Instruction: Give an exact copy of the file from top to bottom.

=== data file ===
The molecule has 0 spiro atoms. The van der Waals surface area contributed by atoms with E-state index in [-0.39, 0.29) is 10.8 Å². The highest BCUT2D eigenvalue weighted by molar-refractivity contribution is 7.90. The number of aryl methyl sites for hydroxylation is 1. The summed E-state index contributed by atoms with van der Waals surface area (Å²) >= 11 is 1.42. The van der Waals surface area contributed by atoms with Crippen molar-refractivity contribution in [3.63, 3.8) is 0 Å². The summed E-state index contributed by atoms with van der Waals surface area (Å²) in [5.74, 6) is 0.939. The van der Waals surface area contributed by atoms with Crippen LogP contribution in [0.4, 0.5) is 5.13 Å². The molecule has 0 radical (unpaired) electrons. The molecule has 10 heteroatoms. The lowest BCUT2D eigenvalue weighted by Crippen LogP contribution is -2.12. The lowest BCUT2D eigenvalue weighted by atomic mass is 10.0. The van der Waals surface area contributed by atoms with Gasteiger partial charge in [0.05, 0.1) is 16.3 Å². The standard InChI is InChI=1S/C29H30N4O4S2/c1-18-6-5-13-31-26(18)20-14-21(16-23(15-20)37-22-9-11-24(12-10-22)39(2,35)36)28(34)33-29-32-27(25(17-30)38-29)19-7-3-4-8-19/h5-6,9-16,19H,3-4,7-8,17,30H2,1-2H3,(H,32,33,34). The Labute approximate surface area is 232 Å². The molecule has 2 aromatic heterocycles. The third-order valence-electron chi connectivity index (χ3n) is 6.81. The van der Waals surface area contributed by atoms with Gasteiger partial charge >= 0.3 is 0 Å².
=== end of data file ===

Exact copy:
The molecule has 0 spiro atoms. The van der Waals surface area contributed by atoms with E-state index in [-0.39, 0.29) is 10.8 Å². The highest BCUT2D eigenvalue weighted by molar-refractivity contribution is 7.90. The number of aryl methyl sites for hydroxylation is 1. The summed E-state index contributed by atoms with van der Waals surface area (Å²) >= 11 is 1.42. The van der Waals surface area contributed by atoms with Crippen molar-refractivity contribution in [3.63, 3.8) is 0 Å². The summed E-state index contributed by atoms with van der Waals surface area (Å²) in [5.74, 6) is 0.939. The van der Waals surface area contributed by atoms with Crippen LogP contribution in [0.4, 0.5) is 5.13 Å². The molecule has 0 radical (unpaired) electrons. The molecule has 10 heteroatoms. The lowest BCUT2D eigenvalue weighted by Crippen LogP contribution is -2.12. The lowest BCUT2D eigenvalue weighted by atomic mass is 10.0. The van der Waals surface area contributed by atoms with Gasteiger partial charge in [0.05, 0.1) is 16.3 Å². The standard InChI is InChI=1S/C29H30N4O4S2/c1-18-6-5-13-31-26(18)20-14-21(16-23(15-20)37-22-9-11-24(12-10-22)39(2,35)36)28(34)33-29-32-27(25(17-30)38-29)19-7-3-4-8-19/h5-6,9-16,19H,3-4,7-8,17,30H2,1-2H3,(H,32,33,34). The Labute approximate surface area is 232 Å². The molecule has 2 aromatic heterocycles. The third-order valence-electron chi connectivity index (χ3n) is 6.81. The van der Waals surface area contributed by atoms with Gasteiger partial charge >= 0.3 is 0 Å².